Ingredients


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    Peanuts/Ground Nuts

    Despite their name, peanuts are not actually nuts, they are legumes. In most culinary uses, peanuts are classified as nuts because they behave more like nuts in the kitchen than other legumes, such as lentils and beans. Peanut oil is ideal for frying, and is widely used in many countries for this purpose. The nuts are also ground into peanut butter, a creamy spread which is popular with people of all ages. Peanuts can be found for sale whole as well, to be eaten plain, sprinkled onto food, or included in various dishes.

    Peanuts are rich in energy and contain many health benefiting nutrients, minerals, antioxidants and vitamins that are essential for optimum health. These nuts are good source of dietary protein compose fine quality amino acids that are essential for growth and development. The nuts are rich source of minerals like copper, manganese, potassium, calcium, iron, magnesium, zinc, and selenium. Just a hand full of peanuts per day provides enough recommended levels of phenolic anti-oxidants, minerals, vitamins, and protein (about 25.80g protein in 100gms of Peanuts).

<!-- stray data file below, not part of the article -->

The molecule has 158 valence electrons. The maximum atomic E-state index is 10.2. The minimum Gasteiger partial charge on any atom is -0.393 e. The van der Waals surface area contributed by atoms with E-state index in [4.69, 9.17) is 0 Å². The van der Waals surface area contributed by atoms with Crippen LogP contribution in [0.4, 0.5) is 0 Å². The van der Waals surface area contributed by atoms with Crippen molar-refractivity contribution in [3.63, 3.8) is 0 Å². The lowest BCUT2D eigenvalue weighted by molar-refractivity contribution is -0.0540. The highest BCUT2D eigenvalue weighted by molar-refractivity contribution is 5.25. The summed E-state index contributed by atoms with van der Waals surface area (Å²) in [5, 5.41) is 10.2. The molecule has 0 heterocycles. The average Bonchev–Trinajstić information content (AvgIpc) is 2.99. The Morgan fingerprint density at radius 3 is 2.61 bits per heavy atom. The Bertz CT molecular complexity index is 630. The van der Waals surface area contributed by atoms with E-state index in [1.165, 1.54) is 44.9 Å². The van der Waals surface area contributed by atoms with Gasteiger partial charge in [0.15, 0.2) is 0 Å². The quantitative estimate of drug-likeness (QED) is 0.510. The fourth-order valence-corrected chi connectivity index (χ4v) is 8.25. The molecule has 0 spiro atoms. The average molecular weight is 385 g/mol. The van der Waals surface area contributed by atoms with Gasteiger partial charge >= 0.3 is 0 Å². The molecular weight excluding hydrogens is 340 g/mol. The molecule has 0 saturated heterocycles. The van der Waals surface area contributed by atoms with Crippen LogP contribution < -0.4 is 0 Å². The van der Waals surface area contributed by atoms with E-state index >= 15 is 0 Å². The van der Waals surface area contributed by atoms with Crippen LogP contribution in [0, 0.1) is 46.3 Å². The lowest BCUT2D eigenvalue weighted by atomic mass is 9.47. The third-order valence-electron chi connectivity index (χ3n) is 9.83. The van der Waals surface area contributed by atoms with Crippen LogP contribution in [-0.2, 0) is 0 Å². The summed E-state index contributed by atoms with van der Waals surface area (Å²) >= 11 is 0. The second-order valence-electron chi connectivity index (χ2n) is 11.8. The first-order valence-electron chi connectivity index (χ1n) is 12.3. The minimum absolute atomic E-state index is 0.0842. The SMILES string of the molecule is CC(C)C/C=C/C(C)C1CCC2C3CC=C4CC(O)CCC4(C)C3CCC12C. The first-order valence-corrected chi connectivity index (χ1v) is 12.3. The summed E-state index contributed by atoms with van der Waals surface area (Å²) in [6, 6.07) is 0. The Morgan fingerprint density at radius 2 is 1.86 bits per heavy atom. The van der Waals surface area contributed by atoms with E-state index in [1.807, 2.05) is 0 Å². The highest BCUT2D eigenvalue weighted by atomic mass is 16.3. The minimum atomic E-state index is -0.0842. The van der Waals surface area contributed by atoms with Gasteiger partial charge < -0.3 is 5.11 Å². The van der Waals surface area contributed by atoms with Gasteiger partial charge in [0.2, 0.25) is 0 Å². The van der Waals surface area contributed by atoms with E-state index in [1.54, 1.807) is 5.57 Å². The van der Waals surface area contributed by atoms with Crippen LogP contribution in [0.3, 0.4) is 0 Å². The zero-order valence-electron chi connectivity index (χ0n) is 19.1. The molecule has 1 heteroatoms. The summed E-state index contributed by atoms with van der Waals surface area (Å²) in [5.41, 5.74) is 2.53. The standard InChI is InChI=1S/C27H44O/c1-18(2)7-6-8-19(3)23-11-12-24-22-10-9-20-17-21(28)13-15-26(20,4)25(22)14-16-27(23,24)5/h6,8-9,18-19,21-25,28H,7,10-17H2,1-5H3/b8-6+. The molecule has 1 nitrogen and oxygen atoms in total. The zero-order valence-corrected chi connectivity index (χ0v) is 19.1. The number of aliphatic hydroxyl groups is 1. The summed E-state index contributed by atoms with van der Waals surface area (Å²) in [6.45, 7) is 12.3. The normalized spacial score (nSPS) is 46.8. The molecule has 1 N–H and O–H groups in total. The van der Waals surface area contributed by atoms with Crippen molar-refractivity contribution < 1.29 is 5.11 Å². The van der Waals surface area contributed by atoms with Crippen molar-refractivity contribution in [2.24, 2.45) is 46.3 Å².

Boiled peanuts possess unique flavor and taste. Boiling, in fact, enriches their nutritional and antioxidants profile. Roasted and crushed nuts often sprinkled over salads, desserts, particularly sundaes and other ice cream based preparations. Peanuts also boosts up energy levels. Moreover, peanuts have dietary proteins that too of fine quality amino acids that helps in the growth and development of the body. It is rich in iron and calcium that is good for the bones and formation of red blood cells. If you roast the peanuts, you can enjoy more nutritional benefits. According to many researchers, roasted peanuts have three times more nutritional value.